Paul

  40. Hi Paul,

    Thanks for sharing your outstanding work and knowledge.
    I enjoy your screencasts.
    May I ask what tools do you use to make them?

    Thanks a lot.

    Best regards,

  41. Paul,

    Could not find a comment form following your strategy blog posts. So I’m leaving one here. Like your site and the ideas you share, but just to check I did a simple test to see if I could duplicate your results on the bond strategy. And I couldn’t.

    This is for the simple GBM strategy select 1 ETF from TLT, JNK, IGOV, and SHY based on 12 month returns. Fist off you show results going back to 2007, and near as I can tell IGOV has an inception date of 1/21/09 and JNK of 11/28/07. And for the years where I found data I got different annual returns. So wondering how you got those results. I would feel a lot more confident looking at your results knowing I could duplicate them.

    Thanks for any insights on how to resolve the discrepancies.

  42. Enjoy your site, and am a subscriber. Question about abandoning the screens and switching to Allocate Smartly: Does this mean the FINVIZ Daily AGG3 AGG6 Portfolio Daily web page is no longer being updated and should NOT be used?

    1. Roman, I am using Allocate Smartly for my own portfolios now. I am not maintaining the Google excel sheets anymore. You can make your own copy and use them for yourself. They are pretty low maintenance in general but Google is infamous for changing stuff so they can and so stop working from time to time.

      Paul

      1. Hi Paul,
        I have made a copy of your FINVIZ Spreadsheet and would like to add a column that shows the 1 Week return of the ETF. It appears this information is on Finviz website in the same table, right above the 1 month return. Can you point me in the right direction for how I would edit your formula below?

        =ArrayFormula( TRIM( SUBSTITUTE( SUBSTITUTE( SPLIT( CONCATENATE( REPT( ImportHTML(ʺhttp://www.finviz.com/quote.ashx?t=ʺ&B2,ʺtableʺ,11) & CHAR( 9 ) , ISNUMBER( MATCH( ( {1,2,3,4,5,6,7,8,9,10,11,12} + ( 12 * {0;1;2;3;4;5;6;7;8;9;10;11} ) ) , { 24;36;48;60;72;132;140;144} , 0 ) ) ) ) , CHAR( 9 ) ) , ʺ*ʺ , ʺʺ ) , ʺ%ʺ , ʺʺ ) ) + 0 )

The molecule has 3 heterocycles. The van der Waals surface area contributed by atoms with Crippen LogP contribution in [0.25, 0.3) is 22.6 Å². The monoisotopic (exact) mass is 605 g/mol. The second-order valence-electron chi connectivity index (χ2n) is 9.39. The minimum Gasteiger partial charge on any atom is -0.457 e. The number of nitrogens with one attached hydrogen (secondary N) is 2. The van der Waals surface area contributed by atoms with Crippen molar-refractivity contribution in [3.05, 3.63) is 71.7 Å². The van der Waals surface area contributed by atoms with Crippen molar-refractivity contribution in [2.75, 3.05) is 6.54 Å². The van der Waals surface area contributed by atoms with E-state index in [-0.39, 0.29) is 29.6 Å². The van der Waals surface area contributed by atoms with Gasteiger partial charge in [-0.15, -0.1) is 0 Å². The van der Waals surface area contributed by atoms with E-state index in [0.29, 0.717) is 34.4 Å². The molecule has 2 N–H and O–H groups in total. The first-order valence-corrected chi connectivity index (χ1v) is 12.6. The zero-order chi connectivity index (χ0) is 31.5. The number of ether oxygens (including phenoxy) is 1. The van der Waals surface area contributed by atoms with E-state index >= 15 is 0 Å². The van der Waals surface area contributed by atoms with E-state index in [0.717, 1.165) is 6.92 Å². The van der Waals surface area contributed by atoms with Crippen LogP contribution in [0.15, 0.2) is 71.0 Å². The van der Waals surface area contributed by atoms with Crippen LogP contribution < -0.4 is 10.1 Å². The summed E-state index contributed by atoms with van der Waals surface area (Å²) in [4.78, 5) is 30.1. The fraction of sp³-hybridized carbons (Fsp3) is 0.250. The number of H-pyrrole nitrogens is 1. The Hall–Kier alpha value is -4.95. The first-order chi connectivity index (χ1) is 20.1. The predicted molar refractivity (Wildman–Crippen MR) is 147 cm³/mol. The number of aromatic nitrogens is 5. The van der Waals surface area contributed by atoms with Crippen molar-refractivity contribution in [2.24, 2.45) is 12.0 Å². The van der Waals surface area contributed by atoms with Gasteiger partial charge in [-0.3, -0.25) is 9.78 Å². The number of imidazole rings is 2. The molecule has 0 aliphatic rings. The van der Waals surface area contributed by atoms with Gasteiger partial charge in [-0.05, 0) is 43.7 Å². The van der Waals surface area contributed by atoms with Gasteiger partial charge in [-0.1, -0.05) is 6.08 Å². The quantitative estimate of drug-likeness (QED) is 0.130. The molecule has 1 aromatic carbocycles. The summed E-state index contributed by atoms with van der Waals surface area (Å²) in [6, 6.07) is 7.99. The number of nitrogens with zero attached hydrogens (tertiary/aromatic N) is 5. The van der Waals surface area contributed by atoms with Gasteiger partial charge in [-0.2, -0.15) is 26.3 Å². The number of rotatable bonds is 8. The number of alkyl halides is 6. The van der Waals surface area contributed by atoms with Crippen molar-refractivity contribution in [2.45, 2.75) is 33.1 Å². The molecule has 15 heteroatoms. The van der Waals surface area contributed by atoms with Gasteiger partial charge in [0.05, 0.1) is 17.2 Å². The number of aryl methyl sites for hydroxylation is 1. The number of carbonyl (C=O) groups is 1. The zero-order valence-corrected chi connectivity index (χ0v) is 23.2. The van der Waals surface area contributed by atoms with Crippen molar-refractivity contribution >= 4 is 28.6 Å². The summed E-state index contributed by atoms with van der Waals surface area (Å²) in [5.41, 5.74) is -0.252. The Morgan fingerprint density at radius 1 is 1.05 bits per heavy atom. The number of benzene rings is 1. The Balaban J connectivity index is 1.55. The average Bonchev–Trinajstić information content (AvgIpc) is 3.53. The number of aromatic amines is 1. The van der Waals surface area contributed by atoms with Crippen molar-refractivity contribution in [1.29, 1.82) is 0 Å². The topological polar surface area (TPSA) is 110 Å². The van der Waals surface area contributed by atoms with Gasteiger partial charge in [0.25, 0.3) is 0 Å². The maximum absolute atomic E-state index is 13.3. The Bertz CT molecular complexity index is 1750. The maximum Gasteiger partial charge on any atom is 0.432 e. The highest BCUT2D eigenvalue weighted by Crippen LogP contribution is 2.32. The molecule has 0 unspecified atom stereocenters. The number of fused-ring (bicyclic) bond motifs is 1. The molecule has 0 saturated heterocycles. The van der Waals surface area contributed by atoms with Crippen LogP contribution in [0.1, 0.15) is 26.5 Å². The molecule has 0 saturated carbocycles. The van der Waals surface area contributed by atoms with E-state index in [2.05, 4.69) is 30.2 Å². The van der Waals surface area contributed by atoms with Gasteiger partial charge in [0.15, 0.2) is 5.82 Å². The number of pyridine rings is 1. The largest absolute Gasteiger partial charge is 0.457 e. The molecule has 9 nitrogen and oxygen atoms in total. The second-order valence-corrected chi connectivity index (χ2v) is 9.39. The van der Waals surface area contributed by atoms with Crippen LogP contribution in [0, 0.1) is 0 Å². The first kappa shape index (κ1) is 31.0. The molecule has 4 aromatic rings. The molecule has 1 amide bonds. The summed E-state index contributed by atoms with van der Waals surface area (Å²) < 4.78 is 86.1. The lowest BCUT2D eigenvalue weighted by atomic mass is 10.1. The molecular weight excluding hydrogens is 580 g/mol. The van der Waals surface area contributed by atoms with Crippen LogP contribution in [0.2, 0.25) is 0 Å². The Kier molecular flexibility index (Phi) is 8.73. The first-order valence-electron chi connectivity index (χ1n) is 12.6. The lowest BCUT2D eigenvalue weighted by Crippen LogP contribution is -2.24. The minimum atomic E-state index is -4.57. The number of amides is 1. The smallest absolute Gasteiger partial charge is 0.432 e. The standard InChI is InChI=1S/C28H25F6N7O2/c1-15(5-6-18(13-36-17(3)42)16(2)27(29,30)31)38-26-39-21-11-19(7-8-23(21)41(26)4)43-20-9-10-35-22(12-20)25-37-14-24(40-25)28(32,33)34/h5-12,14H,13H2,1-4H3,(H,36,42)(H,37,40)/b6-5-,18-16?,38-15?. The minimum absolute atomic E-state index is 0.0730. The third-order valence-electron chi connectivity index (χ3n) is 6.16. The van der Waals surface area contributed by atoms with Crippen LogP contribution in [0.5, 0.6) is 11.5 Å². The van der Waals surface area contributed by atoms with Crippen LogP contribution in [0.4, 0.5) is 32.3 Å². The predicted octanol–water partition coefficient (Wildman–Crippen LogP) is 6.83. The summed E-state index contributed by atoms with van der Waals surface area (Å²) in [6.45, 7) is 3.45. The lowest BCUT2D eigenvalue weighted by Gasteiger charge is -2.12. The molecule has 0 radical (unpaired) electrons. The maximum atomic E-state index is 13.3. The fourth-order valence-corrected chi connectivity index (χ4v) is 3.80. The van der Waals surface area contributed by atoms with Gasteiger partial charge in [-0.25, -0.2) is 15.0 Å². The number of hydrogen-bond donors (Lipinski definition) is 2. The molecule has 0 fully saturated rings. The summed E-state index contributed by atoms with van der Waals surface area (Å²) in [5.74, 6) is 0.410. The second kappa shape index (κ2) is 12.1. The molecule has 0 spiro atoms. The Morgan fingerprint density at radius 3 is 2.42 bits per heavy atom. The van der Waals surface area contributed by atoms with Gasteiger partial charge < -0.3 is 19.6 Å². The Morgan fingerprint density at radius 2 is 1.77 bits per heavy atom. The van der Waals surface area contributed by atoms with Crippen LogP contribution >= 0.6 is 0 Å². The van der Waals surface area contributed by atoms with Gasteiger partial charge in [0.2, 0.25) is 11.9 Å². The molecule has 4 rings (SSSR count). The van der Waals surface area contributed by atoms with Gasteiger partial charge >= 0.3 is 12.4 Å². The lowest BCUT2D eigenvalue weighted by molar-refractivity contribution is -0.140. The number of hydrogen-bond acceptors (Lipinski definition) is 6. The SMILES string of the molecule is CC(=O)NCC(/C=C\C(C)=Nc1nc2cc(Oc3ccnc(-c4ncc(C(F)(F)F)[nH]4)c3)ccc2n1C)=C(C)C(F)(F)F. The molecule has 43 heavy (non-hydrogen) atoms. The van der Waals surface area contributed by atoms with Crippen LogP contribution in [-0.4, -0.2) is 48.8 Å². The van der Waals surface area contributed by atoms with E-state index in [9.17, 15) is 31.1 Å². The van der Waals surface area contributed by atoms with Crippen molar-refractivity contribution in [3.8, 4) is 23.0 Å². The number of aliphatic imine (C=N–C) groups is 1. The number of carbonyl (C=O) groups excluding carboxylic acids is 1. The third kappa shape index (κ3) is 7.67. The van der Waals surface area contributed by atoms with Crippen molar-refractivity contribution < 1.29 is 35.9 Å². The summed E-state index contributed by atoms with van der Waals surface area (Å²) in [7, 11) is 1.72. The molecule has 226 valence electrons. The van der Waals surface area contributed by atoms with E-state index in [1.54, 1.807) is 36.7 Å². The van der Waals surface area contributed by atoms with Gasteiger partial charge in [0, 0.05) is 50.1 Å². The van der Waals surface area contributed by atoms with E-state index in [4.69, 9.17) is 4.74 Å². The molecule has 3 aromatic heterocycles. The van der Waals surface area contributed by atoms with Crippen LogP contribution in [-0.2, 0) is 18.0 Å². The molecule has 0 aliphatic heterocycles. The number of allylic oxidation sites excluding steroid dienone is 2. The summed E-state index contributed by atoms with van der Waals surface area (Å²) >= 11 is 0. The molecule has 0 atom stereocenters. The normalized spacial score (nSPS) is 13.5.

1. Steve,

          The numbers in the last part of the formula, “24,26,48….” represent cell numbers in the FINVIZ table that contains all the data. ‘Index’ is position 1 and the table counts left to right. So, the 1 week return is position 12 in the table. So, to add the 1 week return to the formulas, then add 12 in front of ’24’ in the formula, separated by a semi-colon.

          Paul

  43. Hi Paul,

    I want to read your blog in its entirety or close to that. Should I start with your oldest/newest post on the site or should I read through individual topics?

    Thanks
    Hannes

  44. Hi Paul,

    Really impressive blog! thanks for doing all the work on O’Shaughnessy strategies and demonstrating the workings as an individual investor.

    I recently read Patrick O’Shaughnessy’s Millenial Money and the strategy he outlined is concentrated but combines value, momentum and quality to achieve pretty good results. I was wondering if you had given any thoughts on implementing this additional strategy.

    Regards.

    1. Thanks. Yes, if you look at the quant portfolio descriptions on the Portfolios page you will see value strategies and momentum strategies, and combo strategies. Quality is integrated into these and not stand-alone.

      Paul

  45. First thing’s first: This website has been tremendously helpful, and I have donated in kind. You have added valuable information to the community. It’s refreshing. Thank you.

    Is there a particular portfolio management software, either online or stand-alone, you would recommend?

  46. Wow!
    I have been considering the RV life a couple of years now but still in the house And saw your website, but new nothing about options about a year ago. I have been studying options intensely for 3 months now and paper trading for a month. Searched for option info and your site/blog came up, but I saw your RV site info writings a year ago, great! I have a friend who sells put and covered calls turned me on to it. Funny but your an inspiration, thanks for the data!! Have fun out there,
    Jack